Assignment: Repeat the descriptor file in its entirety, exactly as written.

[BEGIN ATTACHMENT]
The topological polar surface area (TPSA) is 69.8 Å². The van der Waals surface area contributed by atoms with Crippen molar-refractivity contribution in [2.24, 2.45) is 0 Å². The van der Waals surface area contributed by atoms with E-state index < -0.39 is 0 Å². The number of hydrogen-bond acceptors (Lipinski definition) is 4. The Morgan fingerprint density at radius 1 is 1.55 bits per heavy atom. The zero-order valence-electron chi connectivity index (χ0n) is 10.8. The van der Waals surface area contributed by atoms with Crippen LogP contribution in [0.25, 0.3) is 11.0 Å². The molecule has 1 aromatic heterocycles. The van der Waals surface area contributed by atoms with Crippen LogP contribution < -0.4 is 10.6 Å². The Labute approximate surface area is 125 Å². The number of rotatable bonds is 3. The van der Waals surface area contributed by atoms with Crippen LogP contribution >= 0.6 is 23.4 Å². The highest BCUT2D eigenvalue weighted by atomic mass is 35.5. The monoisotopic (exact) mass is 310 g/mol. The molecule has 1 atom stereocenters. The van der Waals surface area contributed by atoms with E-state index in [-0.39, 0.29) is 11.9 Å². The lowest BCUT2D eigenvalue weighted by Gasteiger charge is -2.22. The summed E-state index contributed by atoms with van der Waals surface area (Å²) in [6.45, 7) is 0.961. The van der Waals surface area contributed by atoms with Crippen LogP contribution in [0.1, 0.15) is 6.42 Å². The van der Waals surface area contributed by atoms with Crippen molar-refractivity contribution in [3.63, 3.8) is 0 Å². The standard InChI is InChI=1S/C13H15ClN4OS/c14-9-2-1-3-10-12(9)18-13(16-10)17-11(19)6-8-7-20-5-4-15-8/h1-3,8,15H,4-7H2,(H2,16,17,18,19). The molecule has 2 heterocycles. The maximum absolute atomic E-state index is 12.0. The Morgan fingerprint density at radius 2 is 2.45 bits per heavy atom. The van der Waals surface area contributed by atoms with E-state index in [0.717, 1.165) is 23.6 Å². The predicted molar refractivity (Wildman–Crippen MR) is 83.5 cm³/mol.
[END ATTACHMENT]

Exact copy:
The topological polar surface area (TPSA) is 69.8 Å². The van der Waals surface area contributed by atoms with Crippen molar-refractivity contribution in [2.24, 2.45) is 0 Å². The van der Waals surface area contributed by atoms with E-state index < -0.39 is 0 Å². The number of hydrogen-bond acceptors (Lipinski definition) is 4. The Morgan fingerprint density at radius 1 is 1.55 bits per heavy atom. The zero-order valence-electron chi connectivity index (χ0n) is 10.8. The van der Waals surface area contributed by atoms with Crippen LogP contribution in [0.25, 0.3) is 11.0 Å². The molecule has 1 aromatic heterocycles. The van der Waals surface area contributed by atoms with Crippen LogP contribution < -0.4 is 10.6 Å². The Labute approximate surface area is 125 Å². The number of rotatable bonds is 3. The van der Waals surface area contributed by atoms with Crippen LogP contribution >= 0.6 is 23.4 Å². The highest BCUT2D eigenvalue weighted by atomic mass is 35.5. The monoisotopic (exact) mass is 310 g/mol. The molecule has 1 atom stereocenters. The van der Waals surface area contributed by atoms with E-state index in [-0.39, 0.29) is 11.9 Å². The lowest BCUT2D eigenvalue weighted by Gasteiger charge is -2.22. The summed E-state index contributed by atoms with van der Waals surface area (Å²) in [6.45, 7) is 0.961. The van der Waals surface area contributed by atoms with Crippen LogP contribution in [0.1, 0.15) is 6.42 Å². The van der Waals surface area contributed by atoms with Crippen molar-refractivity contribution in [3.63, 3.8) is 0 Å². The standard InChI is InChI=1S/C13H15ClN4OS/c14-9-2-1-3-10-12(9)18-13(16-10)17-11(19)6-8-7-20-5-4-15-8/h1-3,8,15H,4-7H2,(H2,16,17,18,19). The molecule has 2 heterocycles. The maximum absolute atomic E-state index is 12.0. The Morgan fingerprint density at radius 2 is 2.45 bits per heavy atom. The van der Waals surface area contributed by atoms with E-state index in [0.717, 1.165) is 23.6 Å². The predicted molar refractivity (Wildman–Crippen MR) is 83.5 cm³/mol.